Synonyms include P. l. somaliensis, P. l. massaica, P. l. sabakiensis, P. l. bleyenberghi, P. l. roosevelti, P. l. nyanzae, P. l. hollisteri, P. l. krugeri, P. l. vernayi, P. l. webbiensis. It has been referred to as'southern subspecies'. Early phylogenetic research was focused on East and Southern African lions, showed they can be divided in two main clades. Lions in eastern Kenya are genetically much closer to lions in Southern Africa than to lions in Aberdare National Park in western Kenya. In a subsequent study and bone samples of 32 lion specimens in museums were used. Results indicated lions form
National Health Service
The NHS in England, NHS Scotland, NHS Wales, the affiliated Health and Social Care in Northern Ireland were established together in 1948 as one of the major social reforms following the Second World War. The founding principles were that services should be comprehensive and free at the point of delivery; each service provides a comprehensive range of health services, free at the point of use for people ordinarily resident in the United Kingdom, apart from dental treatment and optical care. Dr Somerville Hastings, President of the Socialist Medical Association proposed a resolution at the 1934 Labour Party Conference that the party should be committed to the establishment of a State Health Service. Conservative MP and Health Minister, Henry Willink, first proposed the National Health Service in 1944 with the publication of a White Paper "A National Health Service", distributed in full and short versions as well as in newsreel by Henry Willink himself. Henry Willink's National Health Service received cross party support and became Westminster legislation for England and Wales from 1946 and Scotland from 1947, the Northern Ireland Parliament's Public Health Services Act 1947.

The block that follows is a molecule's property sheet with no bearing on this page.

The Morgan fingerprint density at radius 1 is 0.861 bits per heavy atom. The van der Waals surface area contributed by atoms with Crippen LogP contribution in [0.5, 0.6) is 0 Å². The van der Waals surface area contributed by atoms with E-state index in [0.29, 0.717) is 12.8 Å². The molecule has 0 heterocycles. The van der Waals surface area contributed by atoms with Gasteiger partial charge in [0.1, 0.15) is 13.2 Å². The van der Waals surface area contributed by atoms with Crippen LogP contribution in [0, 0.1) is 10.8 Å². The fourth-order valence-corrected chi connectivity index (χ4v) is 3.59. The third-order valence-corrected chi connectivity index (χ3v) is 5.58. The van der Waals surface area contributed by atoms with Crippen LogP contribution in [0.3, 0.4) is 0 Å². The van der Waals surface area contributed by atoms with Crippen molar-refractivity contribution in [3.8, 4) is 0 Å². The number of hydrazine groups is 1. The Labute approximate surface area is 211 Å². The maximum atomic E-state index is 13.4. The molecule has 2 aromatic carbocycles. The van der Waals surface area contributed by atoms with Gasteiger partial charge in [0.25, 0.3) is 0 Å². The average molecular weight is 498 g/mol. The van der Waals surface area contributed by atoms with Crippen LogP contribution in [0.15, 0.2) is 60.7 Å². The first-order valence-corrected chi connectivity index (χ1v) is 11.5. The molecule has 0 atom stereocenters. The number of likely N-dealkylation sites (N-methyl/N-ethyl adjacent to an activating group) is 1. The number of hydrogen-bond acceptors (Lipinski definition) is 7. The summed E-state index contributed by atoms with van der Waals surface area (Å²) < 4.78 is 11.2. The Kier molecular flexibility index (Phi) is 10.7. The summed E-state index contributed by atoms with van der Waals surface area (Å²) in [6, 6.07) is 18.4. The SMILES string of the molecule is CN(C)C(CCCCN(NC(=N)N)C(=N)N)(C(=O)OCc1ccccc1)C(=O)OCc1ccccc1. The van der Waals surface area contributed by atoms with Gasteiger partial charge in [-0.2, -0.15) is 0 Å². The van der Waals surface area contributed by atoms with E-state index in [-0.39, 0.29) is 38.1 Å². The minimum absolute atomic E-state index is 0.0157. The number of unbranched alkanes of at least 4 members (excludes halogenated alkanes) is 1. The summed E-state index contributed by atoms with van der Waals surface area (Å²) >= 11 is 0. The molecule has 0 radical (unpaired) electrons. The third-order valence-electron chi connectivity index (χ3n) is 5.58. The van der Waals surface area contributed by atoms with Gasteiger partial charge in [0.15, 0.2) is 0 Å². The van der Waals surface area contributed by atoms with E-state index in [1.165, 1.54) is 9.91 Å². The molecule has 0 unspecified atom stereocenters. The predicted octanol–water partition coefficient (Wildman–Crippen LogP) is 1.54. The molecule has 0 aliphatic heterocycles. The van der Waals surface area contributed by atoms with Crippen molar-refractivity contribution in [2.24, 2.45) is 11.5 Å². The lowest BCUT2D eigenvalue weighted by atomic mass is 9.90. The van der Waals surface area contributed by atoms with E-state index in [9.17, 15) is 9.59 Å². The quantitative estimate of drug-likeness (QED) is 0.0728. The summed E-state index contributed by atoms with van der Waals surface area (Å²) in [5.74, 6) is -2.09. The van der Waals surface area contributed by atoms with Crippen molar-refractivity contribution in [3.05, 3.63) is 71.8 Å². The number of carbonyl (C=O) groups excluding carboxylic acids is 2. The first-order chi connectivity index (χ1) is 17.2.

NHS Wales was split from NHS in 1969 when control was passed to the Secretary of State for Wales before transferring to the Welsh Executive and Assembly under devolution in 1999. Calls for a "unified medical service" can be dated back to the Minority Report of the Royal Commission on the Poor Law in 1909, but it was following the 1942 Beveridge Report's recommendation to create "comprehensive health and rehabilitation services for prevention and cure of disease" that cross-party consensus emerged on introducing a National Health Service of some description; when Clement Attlee's Labour Party won the 1945 election he appointed Aneurin Bevan as Health Minister. Bevan embarked upon what the official historian of the NHS, Charles Webster, called an "audacious campaign" to take charge of the form the NHS took; the NHS was born out of the ideal that good healthcare should be available to all, regardless of wealth. Although being accessible regardless of wealth maintained Henry Willink's principle of free healthcare for all, Conservative MPs were in favour of maintaining local administration of the NHS through existing arrangements with local authorities fearing that an NHS which owned hospitals on a national scale would lose the personal relationship between doctor and patient.